The Arab League is facing increased criticism and mockery in the Arab world following news that a sixth country, Libya, has refused to take on the presidency of the association. The rotating position was relinquished by Palestine two weeks ago in protest over the failure to condemn the UAE and Bahrain for normalising ties with the Zionist entity, Israel.
Speaking at the time, Palestinian Foreign Minister Riyad al-Maliki told a news conference:
“Palestine has decided to concede its right to chair the League’s council [of foreign ministers] at its current session. There is no honour in seeing Arabs rush towards normalisation during its presidency.”
Since then, five further countries have turned down the presidency: Qatar, the Comoros, Kuwait, Lebanon, and now Libya. The Arab League comprises 22 member states.
Social media was awash with comments and satirical cartoons, with one showing the Arab League as an old vehicle alongside a caption:
“Looking for a driver who is expert in condemning & denouncing, and has no problems with normalisation.”
Egyptian journalist Moataz Matar wrote:
“We already said, it [the Arab League] is clinically dead, so hurry in burying it … or even bring Israel to preside it.”
Activist Qutob al-Arabi noted:
“This is the first time that Arab countries refuse to chair the Arab League which represented the minimum of the Arab conscience as it now only represents the conscience of the countries that normalise [ties with Israel].”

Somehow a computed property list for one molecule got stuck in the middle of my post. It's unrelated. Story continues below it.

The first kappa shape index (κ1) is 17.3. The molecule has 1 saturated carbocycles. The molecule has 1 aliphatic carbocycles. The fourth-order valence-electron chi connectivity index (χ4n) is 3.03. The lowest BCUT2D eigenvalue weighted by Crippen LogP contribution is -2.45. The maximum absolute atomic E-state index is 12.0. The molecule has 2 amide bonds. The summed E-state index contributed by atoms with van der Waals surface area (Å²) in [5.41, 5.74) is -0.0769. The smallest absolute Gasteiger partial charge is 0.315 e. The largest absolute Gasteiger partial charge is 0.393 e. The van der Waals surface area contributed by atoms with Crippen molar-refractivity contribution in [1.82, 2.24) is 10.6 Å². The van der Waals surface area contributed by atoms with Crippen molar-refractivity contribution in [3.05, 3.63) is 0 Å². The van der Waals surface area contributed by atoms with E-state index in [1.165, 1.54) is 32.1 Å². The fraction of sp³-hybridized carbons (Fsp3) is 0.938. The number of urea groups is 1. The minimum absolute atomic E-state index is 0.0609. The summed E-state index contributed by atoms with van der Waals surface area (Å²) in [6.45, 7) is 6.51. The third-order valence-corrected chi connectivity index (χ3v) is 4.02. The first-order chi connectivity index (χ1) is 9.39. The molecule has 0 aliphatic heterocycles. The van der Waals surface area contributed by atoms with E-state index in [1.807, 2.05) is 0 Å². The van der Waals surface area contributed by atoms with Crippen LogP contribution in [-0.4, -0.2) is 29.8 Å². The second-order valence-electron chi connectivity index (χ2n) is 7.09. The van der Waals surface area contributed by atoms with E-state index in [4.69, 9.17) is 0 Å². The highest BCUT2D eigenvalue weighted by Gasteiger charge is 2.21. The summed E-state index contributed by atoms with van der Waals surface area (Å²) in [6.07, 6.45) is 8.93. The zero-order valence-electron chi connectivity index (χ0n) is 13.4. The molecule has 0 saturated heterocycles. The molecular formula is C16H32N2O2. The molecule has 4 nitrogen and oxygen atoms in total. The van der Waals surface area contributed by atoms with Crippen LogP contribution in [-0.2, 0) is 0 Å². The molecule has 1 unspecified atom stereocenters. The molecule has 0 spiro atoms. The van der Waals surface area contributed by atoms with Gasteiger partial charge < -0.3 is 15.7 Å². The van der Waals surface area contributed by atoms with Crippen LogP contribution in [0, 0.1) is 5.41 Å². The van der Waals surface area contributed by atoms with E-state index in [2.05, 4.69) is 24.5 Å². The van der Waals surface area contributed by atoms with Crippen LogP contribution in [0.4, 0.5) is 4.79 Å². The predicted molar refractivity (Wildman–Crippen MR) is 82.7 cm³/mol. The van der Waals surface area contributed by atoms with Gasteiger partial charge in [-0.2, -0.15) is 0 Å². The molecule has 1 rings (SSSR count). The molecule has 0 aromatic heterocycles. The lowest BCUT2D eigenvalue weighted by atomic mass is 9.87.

Although the UAE and Bahrain’s announcements to normalise ties with Israel was widely condemned around the Muslim world, many leaders of Arab nations have remained quiet, with others thought to be considering following suit under the pressure of US President Donald Trump.
It is reported that Sudan’s interim rulers are now being asked to take the same step in exchange for being removed from the US’s list of state of sponsors, which would enable external investment in Sudan and possibly help to stabilise its crippling economy. The Sudanese generals wielding power behind the current leadership are said to be keen, backed by the UAE, Saudi Arabia, and Egypt.
In the meantime, no imminent news is expected from the key regional power Saudi Arabia, where stories continue to circulate that the Crown Prince has to place such plans on hold for now due to opposition from his father, King Salman, who remains supportive of the Palestinian cause.
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